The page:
Picasa – Currently, Picasa lets you georeference photos with Google Earth via a very simple process, and then lets you export your photos as a KMZ file. But what isn’t possible yet is to see your georeferenced photos on a Map in Picasa Web Albums, or as a live KML network link. Flickr’s integration with Yahoo Maps is exemplary in this regard, and Flickr also benefits from social tools like tagging, groups, and a glorious API. So while Picasa is ahead of the pack, Picasa Web Albums lags. In the meantime, wouldn’t it be great if you could upload to Flickr from Picasa?
Reader – Google Reader has gotten a lot better since last time I checked, but it would be lovely if it could aggregate GeoRSS-enabled entries onto a Google Map, or as a KML network link. This goes for all newsfeed readers, BTW.
SketchUp – This application enjoys the most high-profile integration with Google Earth via its export function, which lets you place a 3D model in situ on Google Earth, and share it via 3D Warehouse. Possible improvement: Making 3D Warehouse’s network link part of the default layers in Google Earth.
Toolbar – Many web pages take advantage of the GeoURL ICBM address server to geolocate themselves using a line of code in the header. Google Toolbar could contain a button that uses this metadata to focus Google Earth on the place associated with the page you’re currently reading. Google Earth could even be put on autopilot, providing geospatial context for your web browser’s content at every instant. (The more layers that are turned on, the more context.) This to me remains the holy grail for integration between web browsers and geobrowsers. Here’s how it might work, excerpted from this post back in July 2005:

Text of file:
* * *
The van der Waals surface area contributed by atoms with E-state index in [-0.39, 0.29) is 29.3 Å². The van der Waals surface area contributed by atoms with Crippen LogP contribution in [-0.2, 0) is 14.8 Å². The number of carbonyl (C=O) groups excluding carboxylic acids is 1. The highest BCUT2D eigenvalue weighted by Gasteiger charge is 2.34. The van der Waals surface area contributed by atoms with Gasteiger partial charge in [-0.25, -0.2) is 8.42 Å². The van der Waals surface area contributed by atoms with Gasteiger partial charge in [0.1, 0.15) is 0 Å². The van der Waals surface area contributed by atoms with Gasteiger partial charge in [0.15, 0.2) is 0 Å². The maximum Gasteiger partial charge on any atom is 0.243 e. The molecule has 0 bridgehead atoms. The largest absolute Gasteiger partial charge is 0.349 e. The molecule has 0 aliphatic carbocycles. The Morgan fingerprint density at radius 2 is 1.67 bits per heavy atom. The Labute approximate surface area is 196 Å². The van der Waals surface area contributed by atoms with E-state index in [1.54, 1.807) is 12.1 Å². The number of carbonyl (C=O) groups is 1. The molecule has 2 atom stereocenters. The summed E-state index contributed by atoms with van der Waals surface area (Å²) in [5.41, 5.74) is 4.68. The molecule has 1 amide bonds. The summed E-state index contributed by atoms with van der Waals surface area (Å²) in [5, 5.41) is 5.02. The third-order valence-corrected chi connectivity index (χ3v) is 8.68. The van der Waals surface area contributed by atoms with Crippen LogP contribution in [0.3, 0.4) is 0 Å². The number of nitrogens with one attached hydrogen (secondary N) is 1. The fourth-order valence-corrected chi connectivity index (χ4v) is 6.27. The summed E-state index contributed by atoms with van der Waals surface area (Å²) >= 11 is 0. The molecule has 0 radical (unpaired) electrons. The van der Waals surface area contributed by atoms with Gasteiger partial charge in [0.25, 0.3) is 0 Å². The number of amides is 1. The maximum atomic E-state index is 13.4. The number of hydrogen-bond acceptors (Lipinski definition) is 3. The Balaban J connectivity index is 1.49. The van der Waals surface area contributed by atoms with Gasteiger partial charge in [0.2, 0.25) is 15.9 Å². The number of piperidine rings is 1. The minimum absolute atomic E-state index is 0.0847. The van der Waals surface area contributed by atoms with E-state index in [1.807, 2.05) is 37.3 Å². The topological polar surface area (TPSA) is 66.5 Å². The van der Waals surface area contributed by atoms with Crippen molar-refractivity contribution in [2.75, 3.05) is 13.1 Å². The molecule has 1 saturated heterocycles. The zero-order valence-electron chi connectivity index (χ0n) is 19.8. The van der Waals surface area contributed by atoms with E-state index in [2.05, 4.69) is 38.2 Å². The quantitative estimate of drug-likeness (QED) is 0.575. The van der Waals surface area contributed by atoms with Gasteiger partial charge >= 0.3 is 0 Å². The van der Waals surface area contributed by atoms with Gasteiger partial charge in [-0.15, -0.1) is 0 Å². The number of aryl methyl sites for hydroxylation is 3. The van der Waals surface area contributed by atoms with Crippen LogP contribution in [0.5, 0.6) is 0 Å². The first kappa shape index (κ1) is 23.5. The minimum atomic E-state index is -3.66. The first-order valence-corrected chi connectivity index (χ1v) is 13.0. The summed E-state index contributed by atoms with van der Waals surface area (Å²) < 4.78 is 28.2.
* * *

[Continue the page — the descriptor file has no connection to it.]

Soon, surfing from geotagged website to geotagged website will be accompanied with a moving zooming live Earth; a visit to www.who.org leads to a view of Geneva, for example, where my address book placemarks show me that my friend Eurof, who lives there, is currently online with Skype. I also notice there is an exhibit of pre-Columbian art on around the corner from him, courtesy of a placemark sponsored by the outbreak of Marburg in the Uige province of Angola, and the Earth view automatically moves there. Perhaps I will be able to switch on an overlay of gridded population densities, or child mortality (provided by the WHO?), letting me further understand the context of the news. Perhaps somebody will have taken pictures from the region on a recent trip, and geotagged them. Maybe one of the doctors there is blogging it, and her blog shows up in the view. Perhaps Wikipedia will have geotagged its article on Uige by then.
The web is getting to be ridiculously good.
YouTube (and Google Video) – Vlogmap already does a great job of georeferencing video blog entries. Not every video is location-specific, but for those that are, imagine if YouTube allowed users to attach a location, so that you could browse them via a layer in Google Earth, much as you can with TurnHere videos currently.
Some of these ideas are probably daft, and the next big geospatial thing is likely completely missing from the above list. But with competing virtual globes soon crowding the market, Google Earth’s competitive advantage lies in being able to harvest the synergies in Google’s stable of services. In other words, expect more geospatial integration from Google.